We could break up each adjustment variable into its own table and calculate a weight based on each variable - then, multiply these together. We would calculate 3 age weights and 3 education weights. Then, for each case, their total weight would be the product of their age and education weights. It’s important to use caution however, as weighting with multiple variable may lead to the creation of weights that are larger or smaller than normally accepted (such as smaller than .03 or larger than 2.5) and reduce the precision of the data further.

Another possible option is a method called **raking**, which specializes in situations where we want to weight and have multiple adjustment variables intersecting, with unknown population proportions for each possible combination.

**Raking Weighting**

Let’s continue with our Minnesota Gizmo Company scenario from a different angle. The marketing department wants our survey sample to match the population along age as well as education. Each variable has three levels. If we make a table that illustrates all of the combinations of these two variables, we get the following:

**Table 3. Population Table for Raking Education and Age**

If we know the marginal totals of this table (in other the words, the total number of people in each age category, as well as the total number of people in each education category) we can rake. Raking involves a fair amount of mathematics, but programs like R can make quick, automated work of it using a raking algorithm. If you use a program to rake the variables in our example above, what will it do? Let’s use a flow chart to illustrate:

**What else is there to know?**

It’s important to note that the best strategy for having sample data that matches your population is to use a smart sampling strategy and avoid weighting. For example, in our Minnesota Gizmo example, having age quotas that force the final age distribution to match that of the Minnesota population may have been a better option than a simple random sample.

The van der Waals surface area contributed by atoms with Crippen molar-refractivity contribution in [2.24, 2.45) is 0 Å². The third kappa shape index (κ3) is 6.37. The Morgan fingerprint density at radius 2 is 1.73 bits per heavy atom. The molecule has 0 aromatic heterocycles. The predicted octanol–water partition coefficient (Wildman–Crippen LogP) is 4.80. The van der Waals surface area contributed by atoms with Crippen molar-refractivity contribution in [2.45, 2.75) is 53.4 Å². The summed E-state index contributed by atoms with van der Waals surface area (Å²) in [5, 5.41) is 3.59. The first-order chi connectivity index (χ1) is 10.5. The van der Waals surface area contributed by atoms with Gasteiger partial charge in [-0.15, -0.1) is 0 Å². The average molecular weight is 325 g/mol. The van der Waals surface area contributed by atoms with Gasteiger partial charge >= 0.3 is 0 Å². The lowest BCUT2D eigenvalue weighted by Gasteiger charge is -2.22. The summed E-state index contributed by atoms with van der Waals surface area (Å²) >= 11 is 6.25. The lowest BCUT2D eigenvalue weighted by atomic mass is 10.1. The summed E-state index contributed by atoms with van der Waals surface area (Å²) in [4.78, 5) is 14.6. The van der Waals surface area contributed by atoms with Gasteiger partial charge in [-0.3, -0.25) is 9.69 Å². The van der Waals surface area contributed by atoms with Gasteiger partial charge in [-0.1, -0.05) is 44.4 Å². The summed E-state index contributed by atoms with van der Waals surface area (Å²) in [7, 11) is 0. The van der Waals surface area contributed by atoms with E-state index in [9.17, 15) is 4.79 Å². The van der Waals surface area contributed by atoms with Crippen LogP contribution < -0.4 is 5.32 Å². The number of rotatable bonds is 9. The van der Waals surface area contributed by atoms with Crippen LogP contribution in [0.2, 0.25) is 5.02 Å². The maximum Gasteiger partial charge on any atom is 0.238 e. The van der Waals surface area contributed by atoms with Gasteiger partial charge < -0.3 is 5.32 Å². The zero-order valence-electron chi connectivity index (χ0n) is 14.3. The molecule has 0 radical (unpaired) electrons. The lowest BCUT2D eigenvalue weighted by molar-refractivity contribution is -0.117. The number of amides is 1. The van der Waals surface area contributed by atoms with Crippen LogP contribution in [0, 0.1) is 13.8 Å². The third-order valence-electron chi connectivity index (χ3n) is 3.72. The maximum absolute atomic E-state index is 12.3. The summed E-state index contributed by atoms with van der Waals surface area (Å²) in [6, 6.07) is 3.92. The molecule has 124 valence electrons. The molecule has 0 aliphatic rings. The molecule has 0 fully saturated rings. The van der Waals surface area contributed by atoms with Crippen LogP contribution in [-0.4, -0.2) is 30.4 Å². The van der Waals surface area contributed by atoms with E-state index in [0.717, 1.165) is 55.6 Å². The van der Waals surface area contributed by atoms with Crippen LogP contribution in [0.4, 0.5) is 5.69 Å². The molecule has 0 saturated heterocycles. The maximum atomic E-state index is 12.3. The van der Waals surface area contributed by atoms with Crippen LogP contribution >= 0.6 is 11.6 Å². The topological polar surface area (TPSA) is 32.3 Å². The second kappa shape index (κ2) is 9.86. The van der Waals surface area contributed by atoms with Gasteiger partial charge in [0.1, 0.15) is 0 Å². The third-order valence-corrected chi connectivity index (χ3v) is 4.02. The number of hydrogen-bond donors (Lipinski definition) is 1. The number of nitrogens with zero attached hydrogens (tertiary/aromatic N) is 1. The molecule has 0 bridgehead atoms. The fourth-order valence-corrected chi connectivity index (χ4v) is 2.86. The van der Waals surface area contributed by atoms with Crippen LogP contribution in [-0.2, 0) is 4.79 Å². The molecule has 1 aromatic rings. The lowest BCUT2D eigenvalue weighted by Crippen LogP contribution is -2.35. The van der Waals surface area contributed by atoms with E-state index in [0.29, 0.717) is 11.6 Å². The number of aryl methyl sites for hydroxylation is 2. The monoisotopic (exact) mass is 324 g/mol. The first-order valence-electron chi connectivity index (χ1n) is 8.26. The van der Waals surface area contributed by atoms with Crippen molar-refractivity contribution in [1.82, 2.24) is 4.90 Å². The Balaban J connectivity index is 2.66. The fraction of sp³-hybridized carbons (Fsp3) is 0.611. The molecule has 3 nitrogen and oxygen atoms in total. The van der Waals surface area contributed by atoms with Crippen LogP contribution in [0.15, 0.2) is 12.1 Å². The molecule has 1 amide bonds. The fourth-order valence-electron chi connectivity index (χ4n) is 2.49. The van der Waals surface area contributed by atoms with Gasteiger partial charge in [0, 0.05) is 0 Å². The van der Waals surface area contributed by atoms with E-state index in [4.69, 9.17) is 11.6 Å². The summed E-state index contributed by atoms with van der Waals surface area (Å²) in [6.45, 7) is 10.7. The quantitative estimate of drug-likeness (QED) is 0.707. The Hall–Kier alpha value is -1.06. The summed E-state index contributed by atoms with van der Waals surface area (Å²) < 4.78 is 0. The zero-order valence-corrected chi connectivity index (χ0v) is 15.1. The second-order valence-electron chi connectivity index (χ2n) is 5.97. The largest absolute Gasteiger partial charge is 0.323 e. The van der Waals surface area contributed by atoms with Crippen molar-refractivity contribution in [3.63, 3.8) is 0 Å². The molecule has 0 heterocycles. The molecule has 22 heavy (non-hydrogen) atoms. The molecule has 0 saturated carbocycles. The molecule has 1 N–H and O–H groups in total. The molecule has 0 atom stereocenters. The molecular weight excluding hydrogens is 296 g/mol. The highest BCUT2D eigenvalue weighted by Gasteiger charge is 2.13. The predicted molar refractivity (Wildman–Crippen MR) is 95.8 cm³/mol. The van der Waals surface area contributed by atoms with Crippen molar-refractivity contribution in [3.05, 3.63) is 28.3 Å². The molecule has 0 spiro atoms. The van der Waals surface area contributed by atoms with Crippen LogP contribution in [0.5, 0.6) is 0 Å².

There are many different types of weights not explored here – design weights, propensity weights, matching weights, and more.

The smaller your n size of your adjustment variable(s), the more potential weighting has to add variance to your data. For example, if you are weighting 10 respondents to count for 100 respondents, fluctuations between respondents’ answers will have a much larger effect than if you are weighting 85 respondents to count for 100.

Weights can be mixed and matched. Some researchers, such as those at Pew Research Center, combine multiple types of weighting to make them more effective.

The adjustment variables that are used to weight the sample are often demographics variables, but do not necessarily have to be. Adjustment variables can be any variable for which researches deem it is important to try to make the sample proportions align with those of the population.

The right type of weight depends on many factors, including the context of the survey, the available population data, and the sampling strategy.

Acceptable weighting strategies vary across different industries and fields, and ideal weighting processes by strict academic standards rarely exist in the real world.

**Sources:**

Lohr, S. L. (2010). Sampling: Design and analysis. Boston: Brooks/Cole.

Chakrapani, C. (2000). Marketing research: State-of-the-art perspectives. Chicago, IL: American Marketing Association.

How different weighting methods work. (2018, January 26). Retrieved from __https://www.pewresearch.org/methods/2018/01/26/how-different-weighting-methods-work/__

Battaglia, M. P., Hoaglin, D. C., & Frankel, M. R. (2009, June 01). Practical Considerations in Raking Survey Data | Published in Survey Practice. Retrieved from __https://www.surveypractice.org/article/2953-practical-considerations-in-raking-survey-data__

Survey: Computing Your Own Post-Stratification Weights in R. (2014, April 13). Retrieved from __https://www.r-bloggers.com/survey-computing-your-own-post-stratification-weights-in-r/__